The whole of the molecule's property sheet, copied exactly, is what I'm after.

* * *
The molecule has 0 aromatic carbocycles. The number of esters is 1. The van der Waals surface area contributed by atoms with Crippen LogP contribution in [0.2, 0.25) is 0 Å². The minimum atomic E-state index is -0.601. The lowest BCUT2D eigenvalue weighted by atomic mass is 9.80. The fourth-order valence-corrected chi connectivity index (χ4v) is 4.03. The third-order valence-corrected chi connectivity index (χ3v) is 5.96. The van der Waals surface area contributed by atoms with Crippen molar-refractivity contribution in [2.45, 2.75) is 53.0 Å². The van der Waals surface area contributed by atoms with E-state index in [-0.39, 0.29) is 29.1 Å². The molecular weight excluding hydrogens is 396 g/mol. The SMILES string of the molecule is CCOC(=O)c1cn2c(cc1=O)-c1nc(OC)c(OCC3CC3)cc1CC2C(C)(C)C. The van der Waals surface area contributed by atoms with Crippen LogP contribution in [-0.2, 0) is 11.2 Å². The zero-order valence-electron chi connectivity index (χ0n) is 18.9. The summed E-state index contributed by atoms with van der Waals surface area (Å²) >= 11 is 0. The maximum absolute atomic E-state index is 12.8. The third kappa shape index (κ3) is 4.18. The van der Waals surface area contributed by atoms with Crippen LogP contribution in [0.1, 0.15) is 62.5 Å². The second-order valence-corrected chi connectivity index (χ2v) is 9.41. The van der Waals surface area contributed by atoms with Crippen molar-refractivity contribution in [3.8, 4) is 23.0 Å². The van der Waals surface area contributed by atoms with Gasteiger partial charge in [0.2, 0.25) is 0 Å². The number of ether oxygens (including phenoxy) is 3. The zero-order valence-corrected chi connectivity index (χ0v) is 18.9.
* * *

The molecule has 0 aromatic carbocycles. The number of esters is 1. The van der Waals surface area contributed by atoms with Crippen LogP contribution in [0.2, 0.25) is 0 Å². The minimum atomic E-state index is -0.601. The lowest BCUT2D eigenvalue weighted by atomic mass is 9.80. The fourth-order valence-corrected chi connectivity index (χ4v) is 4.03. The third-order valence-corrected chi connectivity index (χ3v) is 5.96. The van der Waals surface area contributed by atoms with Crippen molar-refractivity contribution in [2.45, 2.75) is 53.0 Å². The van der Waals surface area contributed by atoms with E-state index in [-0.39, 0.29) is 29.1 Å². The molecular weight excluding hydrogens is 396 g/mol. The SMILES string of the molecule is CCOC(=O)c1cn2c(cc1=O)-c1nc(OC)c(OCC3CC3)cc1CC2C(C)(C)C. The van der Waals surface area contributed by atoms with Crippen LogP contribution in [-0.2, 0) is 11.2 Å². The zero-order valence-electron chi connectivity index (χ0n) is 18.9. The summed E-state index contributed by atoms with van der Waals surface area (Å²) >= 11 is 0. The maximum absolute atomic E-state index is 12.8. The third kappa shape index (κ3) is 4.18. The van der Waals surface area contributed by atoms with Crippen LogP contribution in [0.1, 0.15) is 62.5 Å². The second-order valence-corrected chi connectivity index (χ2v) is 9.41. The van der Waals surface area contributed by atoms with Crippen molar-refractivity contribution in [3.8, 4) is 23.0 Å². The van der Waals surface area contributed by atoms with Gasteiger partial charge in [0.2, 0.25) is 0 Å². The number of ether oxygens (including phenoxy) is 3. The zero-order valence-corrected chi connectivity index (χ0v) is 18.9.